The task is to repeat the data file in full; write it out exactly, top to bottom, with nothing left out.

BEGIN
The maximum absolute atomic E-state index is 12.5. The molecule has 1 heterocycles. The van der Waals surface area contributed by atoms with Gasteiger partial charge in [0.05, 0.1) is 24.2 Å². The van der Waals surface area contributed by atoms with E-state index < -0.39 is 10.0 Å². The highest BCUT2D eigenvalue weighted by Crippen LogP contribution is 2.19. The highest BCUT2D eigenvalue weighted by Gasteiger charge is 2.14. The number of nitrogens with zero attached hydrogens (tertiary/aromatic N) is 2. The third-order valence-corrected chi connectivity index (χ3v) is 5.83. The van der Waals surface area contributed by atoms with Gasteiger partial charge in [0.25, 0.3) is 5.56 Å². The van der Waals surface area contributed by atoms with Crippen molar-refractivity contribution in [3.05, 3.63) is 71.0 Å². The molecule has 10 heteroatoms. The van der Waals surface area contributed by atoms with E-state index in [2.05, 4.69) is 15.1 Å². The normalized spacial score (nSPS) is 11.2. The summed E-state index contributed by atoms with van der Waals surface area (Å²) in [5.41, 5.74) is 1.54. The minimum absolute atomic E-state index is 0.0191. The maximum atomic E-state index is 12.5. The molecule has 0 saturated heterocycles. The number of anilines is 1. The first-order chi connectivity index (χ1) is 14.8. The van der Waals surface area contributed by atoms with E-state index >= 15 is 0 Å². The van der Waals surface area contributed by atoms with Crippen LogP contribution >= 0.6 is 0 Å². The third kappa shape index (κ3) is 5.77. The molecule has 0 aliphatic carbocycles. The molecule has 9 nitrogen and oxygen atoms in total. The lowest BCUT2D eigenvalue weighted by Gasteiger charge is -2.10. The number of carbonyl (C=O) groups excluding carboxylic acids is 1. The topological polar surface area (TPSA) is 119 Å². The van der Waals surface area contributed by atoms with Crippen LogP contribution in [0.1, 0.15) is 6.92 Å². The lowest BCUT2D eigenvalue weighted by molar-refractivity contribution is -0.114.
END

The maximum absolute atomic E-state index is 12.5. The molecule has 1 heterocycles. The van der Waals surface area contributed by atoms with Gasteiger partial charge in [0.05, 0.1) is 24.2 Å². The van der Waals surface area contributed by atoms with E-state index < -0.39 is 10.0 Å². The highest BCUT2D eigenvalue weighted by Crippen LogP contribution is 2.19. The highest BCUT2D eigenvalue weighted by Gasteiger charge is 2.14. The number of nitrogens with zero attached hydrogens (tertiary/aromatic N) is 2. The third-order valence-corrected chi connectivity index (χ3v) is 5.83. The van der Waals surface area contributed by atoms with Gasteiger partial charge in [0.25, 0.3) is 5.56 Å². The van der Waals surface area contributed by atoms with Crippen molar-refractivity contribution in [3.05, 3.63) is 71.0 Å². The molecule has 10 heteroatoms. The van der Waals surface area contributed by atoms with E-state index in [2.05, 4.69) is 15.1 Å². The normalized spacial score (nSPS) is 11.2. The summed E-state index contributed by atoms with van der Waals surface area (Å²) in [5.41, 5.74) is 1.54. The minimum absolute atomic E-state index is 0.0191. The maximum atomic E-state index is 12.5. The molecule has 0 saturated heterocycles. The number of anilines is 1. The first-order chi connectivity index (χ1) is 14.8. The van der Waals surface area contributed by atoms with E-state index >= 15 is 0 Å². The van der Waals surface area contributed by atoms with Crippen LogP contribution >= 0.6 is 0 Å². The third kappa shape index (κ3) is 5.77. The molecule has 0 aliphatic carbocycles. The molecule has 9 nitrogen and oxygen atoms in total. The lowest BCUT2D eigenvalue weighted by Gasteiger charge is -2.10. The number of carbonyl (C=O) groups excluding carboxylic acids is 1. The topological polar surface area (TPSA) is 119 Å². The van der Waals surface area contributed by atoms with Crippen LogP contribution in [0.1, 0.15) is 6.92 Å². The lowest BCUT2D eigenvalue weighted by molar-refractivity contribution is -0.114.